In the mid-18th century, distillers at Albany's first distillery, the Quackenbush Still House, crafted rum from Caribbean molasses, Hudson River water, and wild yeast. Instead of Quackenbush's large wooden fermenting vessels, The Albany Distilling Company's distilling duo, Matt Jager and John Curtin, rely on sleek, modern equipment to create their Quackenbush Still House rum. Updated gear, yeast, and water aside, Matt and John stick to Quackenbush's original recipe to yield the rum's smooth, butterscotch-flavored finish.
Their other small-batch spirits likewise pay homage to recipes of old, from the slowly processed Coal Yard New Make whiskey to Ironweed, a Prohibition-style whiskey aged in oak. Available throughout New York state, The Albany Distilling Company's libations are also served twice weekly at the distillery's very own tasting room.
Sun streams through big windows at The Eatery at Carol's Place as diners sip on steaming cups of coffee and choose from an extensive menu of breakfast and lunch comfort food. Breakfast options include a variety of sandwiches and wraps, sweet delights such as belgian waffels and fluffy pancakes, and family-style breakfast options to share, such as a breakfast pizza with eggs and cheese. Lunch brings classic diner fare such as hearty salads, a make-your-own sandwich bar, burgers, and signature dishes such as Carol's "Famous" Open Faced Meatball or Eggplant Sub with housemade sauce. The casual restaurant evokes a homey feeling with a chalkboard menu, vases of cut flowers, and a cozy corner bookshelf.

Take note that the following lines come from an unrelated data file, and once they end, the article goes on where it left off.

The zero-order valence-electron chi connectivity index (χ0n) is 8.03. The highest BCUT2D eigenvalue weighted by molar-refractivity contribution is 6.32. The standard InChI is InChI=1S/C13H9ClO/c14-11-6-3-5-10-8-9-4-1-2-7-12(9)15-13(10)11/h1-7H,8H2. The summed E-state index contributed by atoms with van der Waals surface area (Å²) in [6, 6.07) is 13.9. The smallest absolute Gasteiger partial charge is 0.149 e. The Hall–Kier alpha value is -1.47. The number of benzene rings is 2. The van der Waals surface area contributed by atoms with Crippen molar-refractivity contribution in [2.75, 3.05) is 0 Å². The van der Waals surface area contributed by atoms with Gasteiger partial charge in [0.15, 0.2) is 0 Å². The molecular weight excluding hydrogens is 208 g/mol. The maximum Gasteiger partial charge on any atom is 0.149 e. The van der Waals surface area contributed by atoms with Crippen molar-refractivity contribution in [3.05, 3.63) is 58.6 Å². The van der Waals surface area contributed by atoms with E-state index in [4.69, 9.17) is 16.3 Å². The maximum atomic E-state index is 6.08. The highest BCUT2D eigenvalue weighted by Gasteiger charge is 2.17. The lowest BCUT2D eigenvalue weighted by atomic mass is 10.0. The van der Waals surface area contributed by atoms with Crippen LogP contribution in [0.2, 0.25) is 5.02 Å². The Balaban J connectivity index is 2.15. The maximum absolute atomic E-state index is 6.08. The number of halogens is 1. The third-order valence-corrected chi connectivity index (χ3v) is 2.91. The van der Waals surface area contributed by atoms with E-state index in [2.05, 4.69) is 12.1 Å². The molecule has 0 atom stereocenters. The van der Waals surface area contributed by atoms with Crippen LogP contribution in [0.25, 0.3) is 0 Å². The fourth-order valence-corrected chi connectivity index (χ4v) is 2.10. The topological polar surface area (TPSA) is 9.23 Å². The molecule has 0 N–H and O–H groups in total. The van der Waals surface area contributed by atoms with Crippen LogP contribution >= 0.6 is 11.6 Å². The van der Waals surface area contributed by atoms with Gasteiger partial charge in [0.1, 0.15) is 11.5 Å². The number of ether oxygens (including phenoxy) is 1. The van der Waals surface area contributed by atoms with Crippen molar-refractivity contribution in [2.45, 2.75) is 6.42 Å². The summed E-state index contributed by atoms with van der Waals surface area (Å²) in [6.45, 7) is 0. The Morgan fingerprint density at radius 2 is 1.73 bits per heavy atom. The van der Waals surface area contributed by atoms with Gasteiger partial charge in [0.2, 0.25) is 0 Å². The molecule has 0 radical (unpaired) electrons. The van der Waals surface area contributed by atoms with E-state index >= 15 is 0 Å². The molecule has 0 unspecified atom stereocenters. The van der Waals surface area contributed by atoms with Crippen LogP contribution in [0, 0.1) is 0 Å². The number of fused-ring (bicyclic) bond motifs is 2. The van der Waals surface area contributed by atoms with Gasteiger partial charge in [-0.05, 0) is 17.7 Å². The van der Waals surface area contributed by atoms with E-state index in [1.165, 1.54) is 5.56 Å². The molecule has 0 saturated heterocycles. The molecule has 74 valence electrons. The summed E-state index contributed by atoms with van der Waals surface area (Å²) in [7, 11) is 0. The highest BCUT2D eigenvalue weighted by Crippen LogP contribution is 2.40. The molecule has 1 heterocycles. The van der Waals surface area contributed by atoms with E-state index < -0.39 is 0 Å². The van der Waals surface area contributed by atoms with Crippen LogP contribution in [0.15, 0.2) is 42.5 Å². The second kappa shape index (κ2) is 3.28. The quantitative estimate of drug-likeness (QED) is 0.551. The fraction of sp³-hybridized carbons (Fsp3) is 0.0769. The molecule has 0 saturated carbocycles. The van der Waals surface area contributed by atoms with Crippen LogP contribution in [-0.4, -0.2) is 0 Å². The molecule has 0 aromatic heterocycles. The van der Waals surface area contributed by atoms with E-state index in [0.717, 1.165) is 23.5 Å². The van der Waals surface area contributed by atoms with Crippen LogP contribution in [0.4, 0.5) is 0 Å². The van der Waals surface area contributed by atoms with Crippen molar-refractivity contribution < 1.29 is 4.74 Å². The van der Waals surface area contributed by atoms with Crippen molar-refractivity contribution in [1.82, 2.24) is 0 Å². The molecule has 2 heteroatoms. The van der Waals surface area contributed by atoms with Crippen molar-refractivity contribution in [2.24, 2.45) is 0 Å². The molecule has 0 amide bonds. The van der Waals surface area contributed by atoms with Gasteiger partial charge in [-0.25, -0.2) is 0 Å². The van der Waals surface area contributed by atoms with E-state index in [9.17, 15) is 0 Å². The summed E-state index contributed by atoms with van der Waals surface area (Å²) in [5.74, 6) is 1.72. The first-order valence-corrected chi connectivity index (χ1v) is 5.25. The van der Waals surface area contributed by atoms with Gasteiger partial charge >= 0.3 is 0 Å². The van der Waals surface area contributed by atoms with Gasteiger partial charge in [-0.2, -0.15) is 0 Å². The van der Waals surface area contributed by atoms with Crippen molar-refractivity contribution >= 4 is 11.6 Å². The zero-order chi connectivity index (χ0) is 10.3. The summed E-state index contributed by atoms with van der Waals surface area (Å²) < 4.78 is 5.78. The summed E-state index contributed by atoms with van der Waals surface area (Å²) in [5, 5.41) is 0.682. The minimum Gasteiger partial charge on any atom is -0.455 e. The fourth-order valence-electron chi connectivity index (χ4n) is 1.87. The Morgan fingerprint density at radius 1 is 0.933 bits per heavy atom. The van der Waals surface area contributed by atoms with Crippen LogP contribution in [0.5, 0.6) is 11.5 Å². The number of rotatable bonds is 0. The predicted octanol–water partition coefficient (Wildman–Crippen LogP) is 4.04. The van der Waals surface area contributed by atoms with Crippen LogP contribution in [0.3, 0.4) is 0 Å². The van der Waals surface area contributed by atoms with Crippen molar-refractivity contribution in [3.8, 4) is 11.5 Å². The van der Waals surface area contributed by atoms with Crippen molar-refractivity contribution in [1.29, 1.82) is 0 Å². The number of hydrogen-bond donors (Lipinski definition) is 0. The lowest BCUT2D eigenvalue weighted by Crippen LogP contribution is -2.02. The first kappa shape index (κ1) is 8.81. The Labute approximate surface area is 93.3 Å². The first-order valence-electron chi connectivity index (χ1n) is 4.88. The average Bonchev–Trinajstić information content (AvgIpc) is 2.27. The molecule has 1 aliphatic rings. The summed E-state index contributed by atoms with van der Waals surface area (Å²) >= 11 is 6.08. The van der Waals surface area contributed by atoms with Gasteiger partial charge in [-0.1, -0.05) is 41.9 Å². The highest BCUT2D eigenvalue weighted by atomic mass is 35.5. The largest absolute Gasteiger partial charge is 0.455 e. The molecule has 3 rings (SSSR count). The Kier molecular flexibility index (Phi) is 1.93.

A 17-foot-long red oak bar stretches along one of the rustic wooden walls inside Brookview Station Winery. Here, guests can sample vintner Ed Miller’s award-winning wines, which he makes from red and white grapes and locally grown fruits. Located at Goold Orchards, Brookview Station is perhaps best known for its apple wines, including Whistle-Stop White, a semi-dry white wine named 2007's Best Hudson River Region Wine by the Hudson Valley Wine & Grape Association. However, according to the Times Union, the winery has recently trended toward the use of other fruits, producing notable ferments such as The Conductor’s Cassis, a black-currant cordial handcrafted in the traditional style of French artisan winemakers. Visitors can graciously waft Miller’s wares at wine tastings held seven days a week.
Baristas at Altamont Coffee Café froth fresh-ground coffee drinks made from locally roasted beans, and dish out quiches, crepes, and sandwiches stuffed with healthy local ingredients. The bistro's menu tells the savory story of a daily vegetarian quiche ($6.95) and a rotation of fresh fillers. Spicy curry powder balances sweet mango chutney in the chicken curry wrap ($6.95), and the caprese panini unites basil, tomato, and mozzarella on a crispy baguette ($5.95). Fresh off the griddle and confident, the blueberry crepe ($3.95) steps into the ring with a pastry chef who lands blow after blueberry blow as orange marmalade shouts encouragement from the corner and sour-cream maple syrup watches with an expression bordering on concern.